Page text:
“This is a place I would love to retire,” I once told AdventureMan, as we wandered the streets. “It has all the things I love. Beautiful architecture and a rich history. It’s on a river. It gets cold in the winter. You can walk to local stores.”
Today, with great sadness, I read that Damascus is now rated the #1 Most Unlivable City in the World, beating out Douala, Cameroon; Harare, Zimbabwe; Karachi, Pakistan; Algiers, Algeria; Dhaka, Bangladesh; Lagos, Nigeria; and Tripoli, Libya. This is what the report summarized about Damascus:
Damascus has forgotten more than your city will likely ever know-and it has been a battleground for almost its entire existence. The City of Jasmine is a UNESCO World Heritage Site and, according to The Economist Intelligence Unit, the least livable city in the world-for good reason. More than 13 million Syrians require humanitarian aid, 6.5 million have been displaced, and almost half a million have been killed on all sides of the conflict there-government soldiers, opposition soldiers, and civilians. It’s scores are predictably abysmal, with a 15 (out of 100) for stability at the bottom end and a mere 43.3 for culture and environment at the top end.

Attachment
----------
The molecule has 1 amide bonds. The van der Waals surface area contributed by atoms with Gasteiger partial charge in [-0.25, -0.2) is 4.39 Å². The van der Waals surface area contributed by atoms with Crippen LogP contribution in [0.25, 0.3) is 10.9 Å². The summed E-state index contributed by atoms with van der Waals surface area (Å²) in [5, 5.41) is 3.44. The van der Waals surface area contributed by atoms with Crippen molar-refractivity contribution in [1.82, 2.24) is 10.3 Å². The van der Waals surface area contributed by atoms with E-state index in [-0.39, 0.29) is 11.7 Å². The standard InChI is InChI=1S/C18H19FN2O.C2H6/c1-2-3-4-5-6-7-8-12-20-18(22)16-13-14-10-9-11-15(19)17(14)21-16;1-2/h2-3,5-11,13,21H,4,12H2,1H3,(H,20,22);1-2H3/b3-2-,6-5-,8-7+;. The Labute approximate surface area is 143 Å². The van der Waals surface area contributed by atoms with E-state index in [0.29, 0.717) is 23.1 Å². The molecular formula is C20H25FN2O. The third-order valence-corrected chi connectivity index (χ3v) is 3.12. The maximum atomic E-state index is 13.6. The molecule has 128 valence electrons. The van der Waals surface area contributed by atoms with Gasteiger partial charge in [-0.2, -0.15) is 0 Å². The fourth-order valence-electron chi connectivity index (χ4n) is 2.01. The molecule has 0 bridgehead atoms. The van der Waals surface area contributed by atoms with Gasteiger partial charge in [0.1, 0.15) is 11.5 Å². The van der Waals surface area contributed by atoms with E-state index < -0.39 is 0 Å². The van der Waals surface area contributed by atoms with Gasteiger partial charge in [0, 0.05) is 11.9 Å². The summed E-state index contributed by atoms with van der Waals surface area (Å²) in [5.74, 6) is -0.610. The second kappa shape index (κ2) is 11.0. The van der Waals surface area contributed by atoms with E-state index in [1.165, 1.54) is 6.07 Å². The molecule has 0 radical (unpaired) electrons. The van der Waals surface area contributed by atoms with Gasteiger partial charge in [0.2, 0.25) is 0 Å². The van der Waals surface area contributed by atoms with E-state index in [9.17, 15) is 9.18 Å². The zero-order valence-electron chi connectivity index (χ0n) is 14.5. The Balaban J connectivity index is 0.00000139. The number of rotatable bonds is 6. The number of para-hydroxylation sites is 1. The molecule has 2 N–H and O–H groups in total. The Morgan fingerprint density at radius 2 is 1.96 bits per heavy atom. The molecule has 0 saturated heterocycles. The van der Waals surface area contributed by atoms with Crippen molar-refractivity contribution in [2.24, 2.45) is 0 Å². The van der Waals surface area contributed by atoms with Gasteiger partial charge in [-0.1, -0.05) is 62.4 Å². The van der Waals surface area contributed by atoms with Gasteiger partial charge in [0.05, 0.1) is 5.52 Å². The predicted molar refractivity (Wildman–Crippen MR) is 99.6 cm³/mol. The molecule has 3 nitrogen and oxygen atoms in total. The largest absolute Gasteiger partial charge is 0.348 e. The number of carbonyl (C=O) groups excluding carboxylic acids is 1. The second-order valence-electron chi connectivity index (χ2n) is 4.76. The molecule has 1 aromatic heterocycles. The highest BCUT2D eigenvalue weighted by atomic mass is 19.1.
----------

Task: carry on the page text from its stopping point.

This is a city which has been at the crossroads of civilization about as long as civilization has been around. This is a city which was refined, and tolerant, a city which was once full of caravans carrying spices, silks and riches to the West.
We were last there in 2007, and we are so glad we went when we did. Damascus was revitalizing, building up a tourism business with grand hotels, and lovely, intimate boutique hotels.
We stayed at the Talisman. We grieve for the fine people we met there, and for all the losses they have suffered.
AdventureMan said “why don’t you do a photo-share, like you did with Doha?” At first, I didn’t want to, but then, I looked at the photos – and once again, I was smitten. I pray for a miracle for Syria, for new, enlightened, tolerant leadership and opportunities for the good Syrian people. For renewed vigor in churches and mosques and synagogues there. (The Talisman is in the old Jewish quarter, where the Greek Orthodox also have their headquarters.)